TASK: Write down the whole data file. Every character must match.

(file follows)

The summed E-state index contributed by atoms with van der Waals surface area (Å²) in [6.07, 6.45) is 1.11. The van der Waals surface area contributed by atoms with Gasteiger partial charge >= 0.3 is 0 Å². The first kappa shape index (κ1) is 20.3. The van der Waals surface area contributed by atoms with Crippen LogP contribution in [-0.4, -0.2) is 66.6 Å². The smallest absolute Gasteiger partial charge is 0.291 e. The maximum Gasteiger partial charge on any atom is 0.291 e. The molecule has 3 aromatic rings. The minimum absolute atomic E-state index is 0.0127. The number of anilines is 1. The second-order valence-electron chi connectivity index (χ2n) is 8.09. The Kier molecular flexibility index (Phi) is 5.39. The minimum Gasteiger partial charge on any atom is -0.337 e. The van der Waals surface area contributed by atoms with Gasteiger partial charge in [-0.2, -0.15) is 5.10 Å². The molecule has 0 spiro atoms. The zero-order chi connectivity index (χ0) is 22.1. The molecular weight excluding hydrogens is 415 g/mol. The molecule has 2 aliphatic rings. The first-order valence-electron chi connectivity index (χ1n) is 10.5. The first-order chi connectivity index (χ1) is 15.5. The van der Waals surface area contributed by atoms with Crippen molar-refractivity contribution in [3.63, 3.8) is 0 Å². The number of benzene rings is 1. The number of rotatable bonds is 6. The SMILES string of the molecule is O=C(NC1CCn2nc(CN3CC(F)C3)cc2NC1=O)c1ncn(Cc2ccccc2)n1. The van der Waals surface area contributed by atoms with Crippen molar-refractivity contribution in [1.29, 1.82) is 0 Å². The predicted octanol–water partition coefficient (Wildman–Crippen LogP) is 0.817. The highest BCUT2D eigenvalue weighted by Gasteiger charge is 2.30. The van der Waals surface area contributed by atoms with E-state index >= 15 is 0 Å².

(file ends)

The summed E-state index contributed by atoms with van der Waals surface area (Å²) in [6.07, 6.45) is 1.11. The van der Waals surface area contributed by atoms with Gasteiger partial charge >= 0.3 is 0 Å². The first kappa shape index (κ1) is 20.3. The van der Waals surface area contributed by atoms with Crippen LogP contribution in [-0.4, -0.2) is 66.6 Å². The smallest absolute Gasteiger partial charge is 0.291 e. The maximum Gasteiger partial charge on any atom is 0.291 e. The molecule has 3 aromatic rings. The minimum absolute atomic E-state index is 0.0127. The number of anilines is 1. The second-order valence-electron chi connectivity index (χ2n) is 8.09. The Kier molecular flexibility index (Phi) is 5.39. The minimum Gasteiger partial charge on any atom is -0.337 e. The van der Waals surface area contributed by atoms with Gasteiger partial charge in [-0.2, -0.15) is 5.10 Å². The molecule has 0 spiro atoms. The zero-order chi connectivity index (χ0) is 22.1. The molecular weight excluding hydrogens is 415 g/mol. The molecule has 2 aliphatic rings. The first-order valence-electron chi connectivity index (χ1n) is 10.5. The first-order chi connectivity index (χ1) is 15.5. The van der Waals surface area contributed by atoms with Crippen molar-refractivity contribution in [3.63, 3.8) is 0 Å². The number of benzene rings is 1. The number of rotatable bonds is 6. The SMILES string of the molecule is O=C(NC1CCn2nc(CN3CC(F)C3)cc2NC1=O)c1ncn(Cc2ccccc2)n1. The van der Waals surface area contributed by atoms with Crippen molar-refractivity contribution in [1.29, 1.82) is 0 Å². The predicted octanol–water partition coefficient (Wildman–Crippen LogP) is 0.817. The highest BCUT2D eigenvalue weighted by Gasteiger charge is 2.30. The van der Waals surface area contributed by atoms with E-state index >= 15 is 0 Å².